Brexit Hinders Trade


Exporters in the UK are finding that some of their routes to the EU have become unworkable. Among the products that are hardest hit by the new rules are animal origin products and organics.

Since the new trading rules with the EU went into effect at the beginning of the year, manufacturers have spent hours trying to comply with new regulations. Some companies have been weighing up the balance and are deciding whether to permanently stop the export to certain EU markets.

Then there is the North Ireland Protocol, which is a set of rules agreed between the UK government and the EU to regulate post-Brexit trade to and from Northern Ireland. In order to prevent checks along the Irish border on goods moving between Northern Ireland and the Republic of Ireland, it was decided that the checks should be carried out at Northern Ireland ports, creating an artificial Irish sea border.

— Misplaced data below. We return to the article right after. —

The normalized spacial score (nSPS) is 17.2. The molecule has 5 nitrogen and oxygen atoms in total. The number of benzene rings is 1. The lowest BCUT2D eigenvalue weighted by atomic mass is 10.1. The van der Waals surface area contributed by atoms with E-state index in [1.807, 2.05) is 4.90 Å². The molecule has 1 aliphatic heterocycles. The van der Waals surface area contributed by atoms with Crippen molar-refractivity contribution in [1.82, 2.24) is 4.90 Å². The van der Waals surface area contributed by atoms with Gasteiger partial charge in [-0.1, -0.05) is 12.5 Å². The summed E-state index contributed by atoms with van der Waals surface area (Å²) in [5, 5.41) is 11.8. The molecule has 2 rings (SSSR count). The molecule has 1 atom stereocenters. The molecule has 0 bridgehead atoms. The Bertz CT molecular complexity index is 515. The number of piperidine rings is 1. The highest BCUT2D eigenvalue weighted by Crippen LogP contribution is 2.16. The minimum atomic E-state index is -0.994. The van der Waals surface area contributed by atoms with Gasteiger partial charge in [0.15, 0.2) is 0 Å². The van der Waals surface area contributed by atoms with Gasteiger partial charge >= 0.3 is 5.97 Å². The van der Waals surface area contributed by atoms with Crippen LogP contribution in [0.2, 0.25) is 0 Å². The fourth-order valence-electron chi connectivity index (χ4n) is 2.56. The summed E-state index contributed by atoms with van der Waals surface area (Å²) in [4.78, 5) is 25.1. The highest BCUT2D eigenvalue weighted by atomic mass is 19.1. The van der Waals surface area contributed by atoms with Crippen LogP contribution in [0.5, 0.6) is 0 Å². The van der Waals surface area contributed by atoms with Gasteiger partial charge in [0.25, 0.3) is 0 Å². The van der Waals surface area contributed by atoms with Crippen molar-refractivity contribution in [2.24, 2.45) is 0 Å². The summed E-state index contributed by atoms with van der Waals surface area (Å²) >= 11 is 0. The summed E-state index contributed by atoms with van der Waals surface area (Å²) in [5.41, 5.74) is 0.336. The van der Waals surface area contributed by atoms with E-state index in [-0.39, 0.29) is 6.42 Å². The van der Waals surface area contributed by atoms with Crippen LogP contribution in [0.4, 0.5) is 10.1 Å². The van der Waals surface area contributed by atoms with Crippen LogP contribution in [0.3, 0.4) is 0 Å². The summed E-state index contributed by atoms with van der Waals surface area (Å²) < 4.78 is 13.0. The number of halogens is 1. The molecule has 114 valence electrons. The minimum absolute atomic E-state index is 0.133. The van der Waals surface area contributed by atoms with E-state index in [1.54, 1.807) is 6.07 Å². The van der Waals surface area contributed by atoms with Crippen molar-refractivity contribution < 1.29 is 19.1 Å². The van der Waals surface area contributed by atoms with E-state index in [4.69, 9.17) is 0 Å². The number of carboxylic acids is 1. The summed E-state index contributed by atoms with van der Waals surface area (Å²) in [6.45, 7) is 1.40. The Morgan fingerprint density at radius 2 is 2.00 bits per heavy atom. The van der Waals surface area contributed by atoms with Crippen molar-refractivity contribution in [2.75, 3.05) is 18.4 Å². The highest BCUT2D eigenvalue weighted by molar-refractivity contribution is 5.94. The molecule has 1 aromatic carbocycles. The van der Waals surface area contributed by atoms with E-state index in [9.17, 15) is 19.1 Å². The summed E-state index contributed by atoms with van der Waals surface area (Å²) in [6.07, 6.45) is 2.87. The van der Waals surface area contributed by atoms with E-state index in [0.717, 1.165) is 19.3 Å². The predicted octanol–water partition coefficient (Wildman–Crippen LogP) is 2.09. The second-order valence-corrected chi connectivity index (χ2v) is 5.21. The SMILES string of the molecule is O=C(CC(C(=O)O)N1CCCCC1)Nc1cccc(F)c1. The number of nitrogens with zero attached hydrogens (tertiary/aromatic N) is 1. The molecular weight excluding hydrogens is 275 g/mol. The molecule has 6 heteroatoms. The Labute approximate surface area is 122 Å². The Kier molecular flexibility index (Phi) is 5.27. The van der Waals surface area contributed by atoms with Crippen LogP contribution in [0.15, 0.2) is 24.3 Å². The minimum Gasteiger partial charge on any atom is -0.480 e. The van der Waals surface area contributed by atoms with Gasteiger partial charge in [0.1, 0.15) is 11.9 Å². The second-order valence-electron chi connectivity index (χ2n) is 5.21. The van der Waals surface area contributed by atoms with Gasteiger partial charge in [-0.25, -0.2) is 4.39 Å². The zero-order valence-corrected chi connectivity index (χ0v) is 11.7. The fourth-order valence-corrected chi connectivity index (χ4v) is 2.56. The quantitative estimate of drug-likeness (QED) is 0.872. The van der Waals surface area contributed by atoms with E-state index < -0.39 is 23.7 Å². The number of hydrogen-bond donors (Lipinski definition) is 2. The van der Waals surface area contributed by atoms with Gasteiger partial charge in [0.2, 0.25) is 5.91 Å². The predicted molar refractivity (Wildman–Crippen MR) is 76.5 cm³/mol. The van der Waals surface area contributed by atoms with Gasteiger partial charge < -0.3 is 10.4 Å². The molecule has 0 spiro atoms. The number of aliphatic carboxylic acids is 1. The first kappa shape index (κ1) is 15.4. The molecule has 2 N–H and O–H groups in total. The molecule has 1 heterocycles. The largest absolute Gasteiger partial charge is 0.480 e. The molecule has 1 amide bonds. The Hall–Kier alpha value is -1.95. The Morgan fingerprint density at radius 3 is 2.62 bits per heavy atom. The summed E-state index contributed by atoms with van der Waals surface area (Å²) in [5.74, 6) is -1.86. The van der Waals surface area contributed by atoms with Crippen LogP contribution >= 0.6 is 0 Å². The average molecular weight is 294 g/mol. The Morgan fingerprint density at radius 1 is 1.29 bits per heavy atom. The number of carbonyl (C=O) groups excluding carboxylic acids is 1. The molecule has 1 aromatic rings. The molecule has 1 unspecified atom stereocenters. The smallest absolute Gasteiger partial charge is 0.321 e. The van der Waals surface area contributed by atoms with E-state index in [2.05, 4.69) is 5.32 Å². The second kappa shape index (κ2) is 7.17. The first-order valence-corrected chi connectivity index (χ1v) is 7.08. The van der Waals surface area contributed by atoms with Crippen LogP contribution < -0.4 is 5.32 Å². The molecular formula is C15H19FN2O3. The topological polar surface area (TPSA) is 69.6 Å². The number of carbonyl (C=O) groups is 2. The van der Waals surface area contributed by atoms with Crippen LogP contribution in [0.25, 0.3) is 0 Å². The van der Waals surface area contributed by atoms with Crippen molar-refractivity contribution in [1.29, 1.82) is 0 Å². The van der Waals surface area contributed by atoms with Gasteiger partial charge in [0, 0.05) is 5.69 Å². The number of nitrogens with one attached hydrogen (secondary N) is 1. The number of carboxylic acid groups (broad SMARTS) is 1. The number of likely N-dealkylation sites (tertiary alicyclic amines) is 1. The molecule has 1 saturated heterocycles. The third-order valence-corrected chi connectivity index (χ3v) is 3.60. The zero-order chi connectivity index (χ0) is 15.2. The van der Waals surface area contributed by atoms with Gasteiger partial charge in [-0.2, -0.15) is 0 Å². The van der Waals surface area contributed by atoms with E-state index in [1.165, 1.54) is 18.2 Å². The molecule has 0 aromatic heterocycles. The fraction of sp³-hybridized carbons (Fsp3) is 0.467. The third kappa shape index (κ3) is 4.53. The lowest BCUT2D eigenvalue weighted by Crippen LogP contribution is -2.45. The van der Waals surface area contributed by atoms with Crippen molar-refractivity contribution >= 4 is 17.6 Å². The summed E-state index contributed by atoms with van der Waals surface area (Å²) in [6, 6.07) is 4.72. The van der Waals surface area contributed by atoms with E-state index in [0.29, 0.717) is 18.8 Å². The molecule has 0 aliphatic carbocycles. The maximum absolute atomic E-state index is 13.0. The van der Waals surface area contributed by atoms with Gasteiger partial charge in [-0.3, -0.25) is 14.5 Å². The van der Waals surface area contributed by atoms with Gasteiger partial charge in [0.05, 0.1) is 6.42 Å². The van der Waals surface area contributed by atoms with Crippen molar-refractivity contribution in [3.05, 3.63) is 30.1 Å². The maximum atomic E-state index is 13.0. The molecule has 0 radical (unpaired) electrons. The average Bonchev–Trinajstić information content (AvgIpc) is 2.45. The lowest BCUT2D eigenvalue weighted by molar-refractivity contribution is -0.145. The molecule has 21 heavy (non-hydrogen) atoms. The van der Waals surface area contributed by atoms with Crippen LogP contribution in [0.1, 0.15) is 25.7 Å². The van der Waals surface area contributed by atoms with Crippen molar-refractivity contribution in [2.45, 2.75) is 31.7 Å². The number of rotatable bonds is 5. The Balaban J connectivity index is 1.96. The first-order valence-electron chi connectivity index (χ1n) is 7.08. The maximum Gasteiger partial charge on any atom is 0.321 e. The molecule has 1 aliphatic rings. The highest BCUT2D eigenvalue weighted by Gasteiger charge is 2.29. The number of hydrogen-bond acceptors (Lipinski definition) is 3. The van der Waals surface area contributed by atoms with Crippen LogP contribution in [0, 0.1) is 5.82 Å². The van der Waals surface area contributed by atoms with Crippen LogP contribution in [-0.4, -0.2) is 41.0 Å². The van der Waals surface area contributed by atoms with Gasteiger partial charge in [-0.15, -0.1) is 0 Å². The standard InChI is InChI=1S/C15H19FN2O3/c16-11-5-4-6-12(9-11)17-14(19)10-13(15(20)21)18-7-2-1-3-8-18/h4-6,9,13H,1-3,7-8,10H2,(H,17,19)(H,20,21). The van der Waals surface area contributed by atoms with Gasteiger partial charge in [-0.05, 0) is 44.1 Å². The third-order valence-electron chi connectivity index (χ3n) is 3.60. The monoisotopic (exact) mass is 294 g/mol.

In order to give food suppliers and retailers time to adapt to the changes, there is a grace period, which ends in October. According to six supermarkets, the next phase of checks will drive up costs both for them and for Northern Ireland consumers. Representatives from Tesco, Asda, Sainsbury's, Co-op, Iceland and Marks and Spencer have sent a joint letter to the UK government and the European Commission to highlight their concerns.